Vaginal infections can easily occur due to poor hygiene. Also, unprotected sexual intercourse increases your chances of contracting sexually transmitted diseases.

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Gonorrhea, chlamydia and trichomonas infections are commonly transmitted through unprotected sexual intercourse. This implies that if you do not practice safe intercourse, you may have an infection.

One easy way to tell if you have an infection is the way your vaginal discharge smells or looks like. Most women will have whitish discharge from their vagina that is without odor.

A smelly discharge that is now yellowish or greenish in color is abnormal and due to an infection.

If vaginal infections – chlamydia, gonorrhea, are left untreated for years or months, it may cause inflammation of the uterus, fallopian tubes, and abdomen. This is called pelvic inflammatory disease and may cause lower abdominal cramps after sexual intercourse.

Other symptoms of PID are

  • Pain after sexual intercourse
  • Difficulty in getting pregnant
  • Yellowish-green vagina discharge
  • Ectopic pregnancy if fallopian tubes are affected
  • Pain while urinating
  • Abnormal smelly odor down there
  • Long-term low abdomen pain

What to do?

If you experience these symptoms with severe cramps after intercourse, you should inform your doctor. Vaginal infections can be treated easily by taking oral antibiotics.

However, treatment delays may result in damage to your fallopian tubes. This can lead to infertility or an ectopic pregnancy in the future.

7. You have a Large fibroid

Uterine fibroids are well-known to be common among reproductive girls. They are non-cancerous tumors that grow on the uterus. Uterine fibroid may be located within the wall of the uterus (interstitial fibroid) or beneath the endometrium (submucous fibroid)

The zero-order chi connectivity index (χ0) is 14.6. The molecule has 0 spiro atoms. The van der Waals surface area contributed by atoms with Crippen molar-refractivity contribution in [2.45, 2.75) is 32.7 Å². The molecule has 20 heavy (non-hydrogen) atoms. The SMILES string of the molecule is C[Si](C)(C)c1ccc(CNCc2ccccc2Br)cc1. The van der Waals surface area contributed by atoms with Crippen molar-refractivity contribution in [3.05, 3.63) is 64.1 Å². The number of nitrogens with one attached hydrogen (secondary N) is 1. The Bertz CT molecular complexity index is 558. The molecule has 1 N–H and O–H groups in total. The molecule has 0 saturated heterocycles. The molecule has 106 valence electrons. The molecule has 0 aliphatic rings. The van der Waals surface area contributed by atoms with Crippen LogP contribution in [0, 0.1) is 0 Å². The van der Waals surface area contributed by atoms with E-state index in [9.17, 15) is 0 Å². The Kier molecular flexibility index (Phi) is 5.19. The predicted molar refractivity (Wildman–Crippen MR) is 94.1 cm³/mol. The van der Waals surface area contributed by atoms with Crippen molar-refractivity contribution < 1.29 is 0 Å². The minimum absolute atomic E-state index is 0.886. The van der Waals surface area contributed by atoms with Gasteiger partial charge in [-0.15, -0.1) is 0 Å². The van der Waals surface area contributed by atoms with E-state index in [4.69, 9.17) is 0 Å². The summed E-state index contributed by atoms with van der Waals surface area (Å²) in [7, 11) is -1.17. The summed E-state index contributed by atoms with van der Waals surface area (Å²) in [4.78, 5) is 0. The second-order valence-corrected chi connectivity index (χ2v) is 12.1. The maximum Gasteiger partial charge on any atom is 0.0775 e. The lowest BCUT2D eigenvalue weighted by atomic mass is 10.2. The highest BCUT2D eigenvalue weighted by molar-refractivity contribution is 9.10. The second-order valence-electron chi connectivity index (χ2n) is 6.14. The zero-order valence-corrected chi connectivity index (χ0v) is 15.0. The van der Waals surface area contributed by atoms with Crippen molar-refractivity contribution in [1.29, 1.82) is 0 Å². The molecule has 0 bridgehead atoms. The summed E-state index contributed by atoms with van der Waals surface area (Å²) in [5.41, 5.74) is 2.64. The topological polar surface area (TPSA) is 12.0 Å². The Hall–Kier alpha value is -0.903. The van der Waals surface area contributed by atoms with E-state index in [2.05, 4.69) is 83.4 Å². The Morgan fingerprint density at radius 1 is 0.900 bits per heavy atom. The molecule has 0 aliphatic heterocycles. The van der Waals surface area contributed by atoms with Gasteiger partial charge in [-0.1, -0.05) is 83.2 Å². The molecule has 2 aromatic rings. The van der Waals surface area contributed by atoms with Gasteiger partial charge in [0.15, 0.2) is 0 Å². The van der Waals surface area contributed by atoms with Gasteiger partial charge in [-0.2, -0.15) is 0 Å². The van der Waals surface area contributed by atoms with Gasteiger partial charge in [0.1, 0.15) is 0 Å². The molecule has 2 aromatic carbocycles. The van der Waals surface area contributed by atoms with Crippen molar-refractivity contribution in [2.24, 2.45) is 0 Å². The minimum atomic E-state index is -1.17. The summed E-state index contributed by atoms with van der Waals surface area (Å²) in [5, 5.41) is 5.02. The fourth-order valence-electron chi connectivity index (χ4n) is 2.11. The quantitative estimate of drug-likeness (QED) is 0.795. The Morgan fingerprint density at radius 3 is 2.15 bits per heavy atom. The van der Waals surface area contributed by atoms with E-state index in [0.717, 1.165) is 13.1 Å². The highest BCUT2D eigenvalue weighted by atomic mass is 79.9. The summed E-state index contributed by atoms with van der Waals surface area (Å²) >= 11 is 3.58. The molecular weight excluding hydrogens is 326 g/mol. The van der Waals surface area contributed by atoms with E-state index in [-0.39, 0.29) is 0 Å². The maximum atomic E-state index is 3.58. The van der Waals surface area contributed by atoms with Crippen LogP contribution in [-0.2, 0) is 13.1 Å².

It’s also possible you may have a cervical fibroid, where the fibroid mass grows in the cervix. This may result in pain during intercourse.

In some women, fibroid will be very huge, extending into the cervix. This may lead to a painful sexual experience and low abdomen cramps.

If you have a fibroid, you may experience any of these symptoms

  • Mass or swelling of your belly (if fibroid is huge)
  • Heavy persistent vaginal bleeding between periods
  • Cramps after intercourse
  • Frequent urination with occasional constipation
  • Prolonged menstrual periods that last for more than seven days
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What to do?

Depending on the location and size of a fibroid you may not have any symptoms. However, if you have these symptoms, you should talk to your doctor.

If a fibroid is not quickly treated, it may result in infertility or a miscarriage.

8. You have an ovarian cyst

If you are having cramps after sexual activity, it could be due to an ovarian cyst. Though, this is rare.